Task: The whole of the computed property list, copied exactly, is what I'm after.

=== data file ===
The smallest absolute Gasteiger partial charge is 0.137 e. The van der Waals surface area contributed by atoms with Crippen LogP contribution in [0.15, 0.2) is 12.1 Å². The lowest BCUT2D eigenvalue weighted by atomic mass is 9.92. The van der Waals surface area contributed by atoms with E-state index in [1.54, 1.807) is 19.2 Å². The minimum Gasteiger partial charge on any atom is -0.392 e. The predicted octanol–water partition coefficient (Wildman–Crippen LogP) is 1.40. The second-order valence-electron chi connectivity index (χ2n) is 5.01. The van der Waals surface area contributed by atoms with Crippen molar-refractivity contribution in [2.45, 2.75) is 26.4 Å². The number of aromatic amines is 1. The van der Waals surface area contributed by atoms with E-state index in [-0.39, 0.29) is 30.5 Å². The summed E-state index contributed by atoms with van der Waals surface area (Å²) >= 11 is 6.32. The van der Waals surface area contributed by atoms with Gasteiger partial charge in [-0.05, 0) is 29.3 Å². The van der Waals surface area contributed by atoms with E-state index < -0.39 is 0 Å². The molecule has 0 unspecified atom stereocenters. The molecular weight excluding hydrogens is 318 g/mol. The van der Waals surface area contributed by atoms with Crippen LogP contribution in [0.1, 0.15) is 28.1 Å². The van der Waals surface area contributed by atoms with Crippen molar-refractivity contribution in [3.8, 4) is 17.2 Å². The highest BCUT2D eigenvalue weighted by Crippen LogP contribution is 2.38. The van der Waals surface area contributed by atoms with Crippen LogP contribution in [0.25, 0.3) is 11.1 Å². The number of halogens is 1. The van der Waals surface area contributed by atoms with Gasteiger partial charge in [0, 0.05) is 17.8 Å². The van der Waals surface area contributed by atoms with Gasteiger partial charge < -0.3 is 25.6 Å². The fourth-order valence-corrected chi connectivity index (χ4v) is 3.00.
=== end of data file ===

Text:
The smallest absolute Gasteiger partial charge is 0.137 e. The van der Waals surface area contributed by atoms with Crippen LogP contribution in [0.15, 0.2) is 12.1 Å². The lowest BCUT2D eigenvalue weighted by atomic mass is 9.92. The van der Waals surface area contributed by atoms with E-state index in [1.54, 1.807) is 19.2 Å². The minimum Gasteiger partial charge on any atom is -0.392 e. The predicted octanol–water partition coefficient (Wildman–Crippen LogP) is 1.40. The second-order valence-electron chi connectivity index (χ2n) is 5.01. The van der Waals surface area contributed by atoms with Crippen molar-refractivity contribution in [2.45, 2.75) is 26.4 Å². The number of aromatic amines is 1. The van der Waals surface area contributed by atoms with E-state index in [-0.39, 0.29) is 30.5 Å². The summed E-state index contributed by atoms with van der Waals surface area (Å²) >= 11 is 6.32. The van der Waals surface area contributed by atoms with Gasteiger partial charge in [-0.05, 0) is 29.3 Å². The van der Waals surface area contributed by atoms with E-state index < -0.39 is 0 Å². The molecule has 0 unspecified atom stereocenters. The molecular weight excluding hydrogens is 318 g/mol. The van der Waals surface area contributed by atoms with Crippen LogP contribution in [0.1, 0.15) is 28.1 Å². The van der Waals surface area contributed by atoms with Crippen molar-refractivity contribution in [3.8, 4) is 17.2 Å². The highest BCUT2D eigenvalue weighted by Crippen LogP contribution is 2.38. The van der Waals surface area contributed by atoms with Crippen LogP contribution in [0.25, 0.3) is 11.1 Å². The number of halogens is 1. The van der Waals surface area contributed by atoms with Gasteiger partial charge in [0, 0.05) is 17.8 Å². The van der Waals surface area contributed by atoms with Gasteiger partial charge < -0.3 is 25.6 Å². The fourth-order valence-corrected chi connectivity index (χ4v) is 3.00.